"Radical Homemaking." Do it in a Vermont cabin with a college degree and an old Nissan and you're quaint and quirky; do it in a Kansas trailer with an old Chevy truck and a G.E.D. and you're lucky to be called middle class. Is that a compost pile or a dung heap? Only your banker knows for sure.
I'm not jumping on the bandwagon of making fun of the eco-hipster-I've grown my share of overpriced tomatoes and played around with trendy home canning . But over on Salon , Madeline Holler has baked, gone the co-op route for her child care, and shopped Craigsist, not in the name of saving the planet or living with purpose, but just to make ends meet. Replacing the handiwork of "the man" (Crate and Barrel, Smuckers) with the work of your own hands, she says, is only a fun way of sticking a finger in the eye of industry when you can pick and choose whose eye you poke. Rejecting Gogurt squeezers because they're full of sugar and travel cross-country in refrigerated trucks is one thing. Putting them aside because they're outside the budget is another. She's living green, buying recycled, and making her own-and she'd really rather not. Does she need to feel guilty because she failed to make a virtue out of economic necessity?
Now that nearly every modern convenience from cars to plastic baggies comes with an associated burden of guilt, everyone from the " femivore" chicken farmers of Berkeley to Made by Hand author Mark Frauenfelder gets to coat their choice of hobby with an air of sanctity. But, as Holler says, "choice" is the operative word. Frauenfelder can buy Ikea; the Berkeley chicken farmers can afford eggs. Many-even most-people feel that their talents lie in a non-chicken-farming and co-op-building direction. The whole goal of a modern economic system is to foster the kind of trade that makes individual chicken-farming optional.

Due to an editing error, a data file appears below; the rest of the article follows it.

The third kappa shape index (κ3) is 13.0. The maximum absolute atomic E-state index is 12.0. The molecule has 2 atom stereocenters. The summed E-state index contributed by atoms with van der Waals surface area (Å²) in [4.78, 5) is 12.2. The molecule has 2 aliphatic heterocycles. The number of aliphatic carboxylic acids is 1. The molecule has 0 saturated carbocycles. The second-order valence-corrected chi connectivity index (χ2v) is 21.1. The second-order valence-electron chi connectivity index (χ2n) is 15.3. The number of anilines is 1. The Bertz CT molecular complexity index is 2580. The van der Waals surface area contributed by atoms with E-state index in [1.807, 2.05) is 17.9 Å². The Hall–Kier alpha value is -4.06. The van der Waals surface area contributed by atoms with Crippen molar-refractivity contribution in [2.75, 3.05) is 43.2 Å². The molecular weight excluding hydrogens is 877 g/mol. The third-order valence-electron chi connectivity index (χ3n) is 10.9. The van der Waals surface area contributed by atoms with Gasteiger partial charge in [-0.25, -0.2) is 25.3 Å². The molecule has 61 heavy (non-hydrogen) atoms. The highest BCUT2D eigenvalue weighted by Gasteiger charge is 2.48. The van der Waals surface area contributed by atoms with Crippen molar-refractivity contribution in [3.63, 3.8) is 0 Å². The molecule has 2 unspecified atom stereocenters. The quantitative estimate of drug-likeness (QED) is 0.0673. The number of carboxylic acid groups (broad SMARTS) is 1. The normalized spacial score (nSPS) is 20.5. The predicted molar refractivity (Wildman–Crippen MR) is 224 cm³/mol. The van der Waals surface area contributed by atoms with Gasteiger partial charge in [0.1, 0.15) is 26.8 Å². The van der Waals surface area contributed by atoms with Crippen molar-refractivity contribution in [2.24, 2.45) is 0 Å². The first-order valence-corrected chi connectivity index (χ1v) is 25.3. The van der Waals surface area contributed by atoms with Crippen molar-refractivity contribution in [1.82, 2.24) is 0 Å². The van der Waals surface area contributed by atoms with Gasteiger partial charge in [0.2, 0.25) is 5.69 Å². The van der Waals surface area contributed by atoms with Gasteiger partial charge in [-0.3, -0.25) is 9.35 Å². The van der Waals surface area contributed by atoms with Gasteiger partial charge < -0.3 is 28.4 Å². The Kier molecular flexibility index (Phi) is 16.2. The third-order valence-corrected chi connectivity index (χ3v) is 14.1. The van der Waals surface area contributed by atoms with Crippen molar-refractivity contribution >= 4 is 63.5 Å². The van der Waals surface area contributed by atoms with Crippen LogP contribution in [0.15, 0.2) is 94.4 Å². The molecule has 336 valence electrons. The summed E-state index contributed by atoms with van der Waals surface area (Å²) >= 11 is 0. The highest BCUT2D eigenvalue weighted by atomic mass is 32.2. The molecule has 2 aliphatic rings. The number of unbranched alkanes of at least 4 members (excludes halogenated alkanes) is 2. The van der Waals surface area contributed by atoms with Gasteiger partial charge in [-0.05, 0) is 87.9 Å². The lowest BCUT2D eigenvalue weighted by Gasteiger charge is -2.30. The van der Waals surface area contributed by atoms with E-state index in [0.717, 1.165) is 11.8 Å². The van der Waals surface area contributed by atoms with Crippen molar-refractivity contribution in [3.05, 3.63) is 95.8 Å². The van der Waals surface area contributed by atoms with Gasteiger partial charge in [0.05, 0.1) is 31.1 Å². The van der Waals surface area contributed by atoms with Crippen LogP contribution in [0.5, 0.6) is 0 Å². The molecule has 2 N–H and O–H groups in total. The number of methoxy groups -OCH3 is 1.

Holler mentions French feminist Elisabeth Badinter (whose argument the simplicity movement and its accompanying guilt are contributing to women abandoning the workforce we've written about before ) in passing, but her whole article makes Badinter's thesis ring even more sadly true: All of these "movements"-"radical homemaking," simple living, a return to sustainability-carry with them as much guilt as they do change, and we waste a lot of energy on that guilt. "Radical homemaking" should stand as what it really is-a lifestyle choice. What would be really radical would be figuring out a way to bring the more laudable goals of most back-to-basics proponents-healthy food, healthy living, healthy families-into the mainstream.
Photograph of housewife courtesy of Wikimedia Commons.